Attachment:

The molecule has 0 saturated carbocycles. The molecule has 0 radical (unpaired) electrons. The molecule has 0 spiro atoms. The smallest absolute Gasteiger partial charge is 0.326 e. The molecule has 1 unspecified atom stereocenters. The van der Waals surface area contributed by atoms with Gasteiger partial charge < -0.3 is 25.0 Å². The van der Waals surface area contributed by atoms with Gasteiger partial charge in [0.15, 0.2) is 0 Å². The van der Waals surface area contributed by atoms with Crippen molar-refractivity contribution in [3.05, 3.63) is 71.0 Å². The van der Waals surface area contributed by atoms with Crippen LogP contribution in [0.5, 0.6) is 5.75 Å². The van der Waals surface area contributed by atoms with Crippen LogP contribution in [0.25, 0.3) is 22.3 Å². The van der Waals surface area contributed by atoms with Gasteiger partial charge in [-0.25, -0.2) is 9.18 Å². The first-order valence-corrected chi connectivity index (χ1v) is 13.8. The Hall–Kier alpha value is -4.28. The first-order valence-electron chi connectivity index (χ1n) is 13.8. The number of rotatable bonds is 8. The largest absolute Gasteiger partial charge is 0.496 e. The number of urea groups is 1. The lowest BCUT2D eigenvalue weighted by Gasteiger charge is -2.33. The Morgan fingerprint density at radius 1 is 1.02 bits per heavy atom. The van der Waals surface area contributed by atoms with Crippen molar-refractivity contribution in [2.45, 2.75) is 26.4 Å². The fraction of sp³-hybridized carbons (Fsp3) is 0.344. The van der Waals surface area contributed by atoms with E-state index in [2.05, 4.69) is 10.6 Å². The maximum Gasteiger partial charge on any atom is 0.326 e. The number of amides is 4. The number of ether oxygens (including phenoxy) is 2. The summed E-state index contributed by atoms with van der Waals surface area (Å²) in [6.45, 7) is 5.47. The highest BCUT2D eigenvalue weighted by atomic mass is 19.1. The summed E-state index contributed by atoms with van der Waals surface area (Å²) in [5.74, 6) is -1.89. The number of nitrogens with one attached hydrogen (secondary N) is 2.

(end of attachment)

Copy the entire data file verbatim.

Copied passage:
The molecule has 0 saturated carbocycles. The molecule has 0 radical (unpaired) electrons. The molecule has 0 spiro atoms. The smallest absolute Gasteiger partial charge is 0.326 e. The molecule has 1 unspecified atom stereocenters. The van der Waals surface area contributed by atoms with Gasteiger partial charge < -0.3 is 25.0 Å². The van der Waals surface area contributed by atoms with Gasteiger partial charge in [0.15, 0.2) is 0 Å². The van der Waals surface area contributed by atoms with Crippen molar-refractivity contribution in [3.05, 3.63) is 71.0 Å². The van der Waals surface area contributed by atoms with Crippen LogP contribution in [0.5, 0.6) is 5.75 Å². The van der Waals surface area contributed by atoms with Crippen LogP contribution in [0.25, 0.3) is 22.3 Å². The van der Waals surface area contributed by atoms with Gasteiger partial charge in [-0.25, -0.2) is 9.18 Å². The first-order valence-corrected chi connectivity index (χ1v) is 13.8. The Hall–Kier alpha value is -4.28. The first-order valence-electron chi connectivity index (χ1n) is 13.8. The number of rotatable bonds is 8. The largest absolute Gasteiger partial charge is 0.496 e. The number of urea groups is 1. The lowest BCUT2D eigenvalue weighted by Gasteiger charge is -2.33. The Morgan fingerprint density at radius 1 is 1.02 bits per heavy atom. The van der Waals surface area contributed by atoms with Crippen molar-refractivity contribution in [2.45, 2.75) is 26.4 Å². The fraction of sp³-hybridized carbons (Fsp3) is 0.344. The van der Waals surface area contributed by atoms with E-state index in [2.05, 4.69) is 10.6 Å². The maximum Gasteiger partial charge on any atom is 0.326 e. The number of amides is 4. The number of ether oxygens (including phenoxy) is 2. The summed E-state index contributed by atoms with van der Waals surface area (Å²) in [6.45, 7) is 5.47. The highest BCUT2D eigenvalue weighted by atomic mass is 19.1. The summed E-state index contributed by atoms with van der Waals surface area (Å²) in [5.74, 6) is -1.89. The number of nitrogens with one attached hydrogen (secondary N) is 2.